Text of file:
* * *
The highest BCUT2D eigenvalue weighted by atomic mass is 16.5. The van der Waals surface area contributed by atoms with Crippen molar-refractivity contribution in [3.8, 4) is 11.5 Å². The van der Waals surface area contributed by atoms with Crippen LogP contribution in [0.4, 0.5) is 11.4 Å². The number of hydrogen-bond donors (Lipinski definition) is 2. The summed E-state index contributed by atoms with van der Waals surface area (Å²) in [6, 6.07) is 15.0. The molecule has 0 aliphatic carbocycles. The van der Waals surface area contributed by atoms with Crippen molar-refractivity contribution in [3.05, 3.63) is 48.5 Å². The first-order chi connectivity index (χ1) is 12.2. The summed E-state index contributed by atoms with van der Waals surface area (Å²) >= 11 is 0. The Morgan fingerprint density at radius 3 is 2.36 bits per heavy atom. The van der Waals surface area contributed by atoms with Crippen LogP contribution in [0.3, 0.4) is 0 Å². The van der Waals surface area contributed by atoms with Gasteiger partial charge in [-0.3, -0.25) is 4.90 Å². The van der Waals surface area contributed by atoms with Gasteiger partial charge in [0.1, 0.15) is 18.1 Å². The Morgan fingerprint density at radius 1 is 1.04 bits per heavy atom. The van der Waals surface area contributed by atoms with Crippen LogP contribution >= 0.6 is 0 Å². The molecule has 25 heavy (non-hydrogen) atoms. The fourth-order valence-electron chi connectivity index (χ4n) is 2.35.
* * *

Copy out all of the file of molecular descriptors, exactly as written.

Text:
The highest BCUT2D eigenvalue weighted by atomic mass is 16.5. The van der Waals surface area contributed by atoms with Crippen molar-refractivity contribution in [3.8, 4) is 11.5 Å². The van der Waals surface area contributed by atoms with Crippen LogP contribution in [0.4, 0.5) is 11.4 Å². The number of hydrogen-bond donors (Lipinski definition) is 2. The summed E-state index contributed by atoms with van der Waals surface area (Å²) in [6, 6.07) is 15.0. The molecule has 0 aliphatic carbocycles. The van der Waals surface area contributed by atoms with Crippen molar-refractivity contribution in [3.05, 3.63) is 48.5 Å². The first-order chi connectivity index (χ1) is 12.2. The summed E-state index contributed by atoms with van der Waals surface area (Å²) >= 11 is 0. The Morgan fingerprint density at radius 3 is 2.36 bits per heavy atom. The van der Waals surface area contributed by atoms with Crippen LogP contribution in [0.3, 0.4) is 0 Å². The van der Waals surface area contributed by atoms with Gasteiger partial charge in [-0.3, -0.25) is 4.90 Å². The van der Waals surface area contributed by atoms with Gasteiger partial charge in [0.1, 0.15) is 18.1 Å². The Morgan fingerprint density at radius 1 is 1.04 bits per heavy atom. The van der Waals surface area contributed by atoms with Crippen LogP contribution >= 0.6 is 0 Å². The molecule has 25 heavy (non-hydrogen) atoms. The fourth-order valence-electron chi connectivity index (χ4n) is 2.35.